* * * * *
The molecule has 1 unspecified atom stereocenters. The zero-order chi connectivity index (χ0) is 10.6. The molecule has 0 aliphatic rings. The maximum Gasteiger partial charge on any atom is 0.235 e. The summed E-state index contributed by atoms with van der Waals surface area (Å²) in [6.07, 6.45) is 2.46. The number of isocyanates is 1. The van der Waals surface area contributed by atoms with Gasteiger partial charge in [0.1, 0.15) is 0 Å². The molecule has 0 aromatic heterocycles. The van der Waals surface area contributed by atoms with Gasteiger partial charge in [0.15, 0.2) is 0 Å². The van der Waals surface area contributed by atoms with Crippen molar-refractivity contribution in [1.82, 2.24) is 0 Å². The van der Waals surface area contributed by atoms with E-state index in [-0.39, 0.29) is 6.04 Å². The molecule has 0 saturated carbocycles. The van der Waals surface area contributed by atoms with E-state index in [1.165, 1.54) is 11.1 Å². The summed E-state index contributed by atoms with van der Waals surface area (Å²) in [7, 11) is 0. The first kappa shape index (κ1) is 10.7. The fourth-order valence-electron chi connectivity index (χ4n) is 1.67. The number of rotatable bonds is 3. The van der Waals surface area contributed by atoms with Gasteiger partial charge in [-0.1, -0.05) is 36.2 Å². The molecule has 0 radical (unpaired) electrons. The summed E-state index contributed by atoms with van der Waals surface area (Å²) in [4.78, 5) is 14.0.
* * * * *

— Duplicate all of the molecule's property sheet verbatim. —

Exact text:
The molecule has 1 unspecified atom stereocenters. The zero-order chi connectivity index (χ0) is 10.6. The molecule has 0 aliphatic rings. The maximum Gasteiger partial charge on any atom is 0.235 e. The summed E-state index contributed by atoms with van der Waals surface area (Å²) in [6.07, 6.45) is 2.46. The number of isocyanates is 1. The van der Waals surface area contributed by atoms with Gasteiger partial charge in [0.1, 0.15) is 0 Å². The molecule has 0 aromatic heterocycles. The van der Waals surface area contributed by atoms with Gasteiger partial charge in [0.15, 0.2) is 0 Å². The van der Waals surface area contributed by atoms with Crippen molar-refractivity contribution in [1.82, 2.24) is 0 Å². The van der Waals surface area contributed by atoms with E-state index in [-0.39, 0.29) is 6.04 Å². The molecule has 0 saturated carbocycles. The van der Waals surface area contributed by atoms with E-state index in [1.165, 1.54) is 11.1 Å². The summed E-state index contributed by atoms with van der Waals surface area (Å²) in [7, 11) is 0. The first kappa shape index (κ1) is 10.7. The fourth-order valence-electron chi connectivity index (χ4n) is 1.67. The number of rotatable bonds is 3. The van der Waals surface area contributed by atoms with Gasteiger partial charge in [-0.1, -0.05) is 36.2 Å². The molecule has 0 radical (unpaired) electrons. The summed E-state index contributed by atoms with van der Waals surface area (Å²) in [4.78, 5) is 14.0.